There are as many different
cancers as there are people with cancer. Unlike infectious diseases, which are
caused by pathogens that are foreign to our bodies (bacteria, viruses, parasites),
cancer cells arise from our body—our own cells gone rogue. Because cancer is a
dysfunction of a person’s normal cells, every cancer reflects the genetic
differences that mark us as individuals. Add to that environmental influences like
diet, tobacco use, the microbiome and even occupation, and the likelihood of
finding a “single” pharmaceutical cure for cancer becomes virtually impossible.
But, while looking for a single cure for all cancers may not be a fruitful activity, defining a best practice for understanding the genetic and protein biomarkers of individual tumors is proving worthwhile.
There have been many changes in sequencing technology over the course of my scientific career. In one of the research labs I rotated in as a graduate student, I assisted a third-year grad student with a manual radioactive sequencing gel because, I was told, “every student should run at least one in their career”. My first job after graduate school was as a research assistant in a lab that sequenced bacterial genomes. While I was the one creating shotgun libraries for the DNA sequencing pipeline, the sequencing reaction was performed using dideoxynucleotides labeled with fluorescent dyes and amplified in thermal cyclers. The resulting fragments were separated by manual loading on tall slab polyacrylamide gels (Applied Biosystems ABI 377s) or, once the lab got them running, capillary electrophoresis of four 96-well plates at a time (ABI 3700s).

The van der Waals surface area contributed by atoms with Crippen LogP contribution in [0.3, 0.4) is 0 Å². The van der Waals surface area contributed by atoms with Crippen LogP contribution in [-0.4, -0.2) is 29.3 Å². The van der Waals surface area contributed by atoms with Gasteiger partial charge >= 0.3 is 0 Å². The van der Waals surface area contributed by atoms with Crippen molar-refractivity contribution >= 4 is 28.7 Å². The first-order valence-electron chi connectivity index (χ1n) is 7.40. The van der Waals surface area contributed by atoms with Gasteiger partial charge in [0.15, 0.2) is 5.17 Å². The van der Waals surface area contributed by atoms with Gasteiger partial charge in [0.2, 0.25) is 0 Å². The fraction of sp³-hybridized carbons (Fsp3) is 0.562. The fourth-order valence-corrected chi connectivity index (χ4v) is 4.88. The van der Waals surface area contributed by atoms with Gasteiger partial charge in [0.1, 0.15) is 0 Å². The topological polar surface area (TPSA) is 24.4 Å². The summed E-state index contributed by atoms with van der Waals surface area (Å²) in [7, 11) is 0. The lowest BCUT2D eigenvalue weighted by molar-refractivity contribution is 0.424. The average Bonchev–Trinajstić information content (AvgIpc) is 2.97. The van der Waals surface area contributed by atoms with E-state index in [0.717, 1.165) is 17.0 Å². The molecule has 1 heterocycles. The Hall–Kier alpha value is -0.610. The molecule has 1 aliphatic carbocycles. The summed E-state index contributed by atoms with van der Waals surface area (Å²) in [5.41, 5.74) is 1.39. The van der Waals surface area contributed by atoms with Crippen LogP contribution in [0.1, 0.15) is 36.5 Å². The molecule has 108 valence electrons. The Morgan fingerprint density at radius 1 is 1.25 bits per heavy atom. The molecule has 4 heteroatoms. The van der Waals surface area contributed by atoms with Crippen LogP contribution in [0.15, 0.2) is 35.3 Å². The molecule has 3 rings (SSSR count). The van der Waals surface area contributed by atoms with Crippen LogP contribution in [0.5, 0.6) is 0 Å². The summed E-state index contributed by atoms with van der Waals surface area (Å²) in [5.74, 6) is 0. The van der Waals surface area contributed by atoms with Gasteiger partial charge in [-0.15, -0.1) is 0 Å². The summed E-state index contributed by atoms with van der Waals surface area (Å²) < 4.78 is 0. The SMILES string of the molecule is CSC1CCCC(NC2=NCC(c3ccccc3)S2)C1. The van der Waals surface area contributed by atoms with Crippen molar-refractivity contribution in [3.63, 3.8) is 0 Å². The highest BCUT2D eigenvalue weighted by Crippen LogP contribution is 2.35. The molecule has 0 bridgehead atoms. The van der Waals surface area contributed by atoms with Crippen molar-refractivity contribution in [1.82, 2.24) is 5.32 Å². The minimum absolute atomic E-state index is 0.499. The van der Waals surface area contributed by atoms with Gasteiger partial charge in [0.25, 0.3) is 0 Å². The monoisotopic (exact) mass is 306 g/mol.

Sequencing throughput has only increased since I left the lab. This was accomplished by increasing well density in a plate and number of capillaries for use in capillary electrophoresis, but more importantly, with the advent of the short read, massively parallel next-generation sequencing method. The next-gen or NGS technique decreased the time needed to sequence because many sequences were determined at the same time, significantly accelerating sequencing capacity. Instruments have also decreased in size as well as the price per base pair, a measurement used when I was in the lab. The long-prophesized threshold of $1,000 per genome has arrived. And now, according to a recent tweet from a Nanopore conference, you can add a sequencing module to your mobile device:
Welcome to the future – DNA sequencing on your mobile phone – imagine where and how you can use it. Hats off to the @nanopore team for getting this to work at this form factor, voltage and watts. https://t.co/Tm6A5fj8M4
Next-generation sequencing (NGS), also known as massively parallel sequencing, is revolutionizing genomic research. NGS technologies have made whole genome sequencing fast and easy, leading to dramatic advances in evolutionary biology and phylogenetics, personalized medicine and forensic science. Why is NGS such a hot topic right now?
At the recent International Symposium on Human Identification, Kevin Davies, the keynote speaker and author of The $1,000 Genome, entertained attendees with a history of human genome sequencing efforts and discussed ways in which the resulting information has infiltrated our everyday lives. Obviously, there is enough material on the subject to fill a book, but I will describe just a few of the high points of his talk here.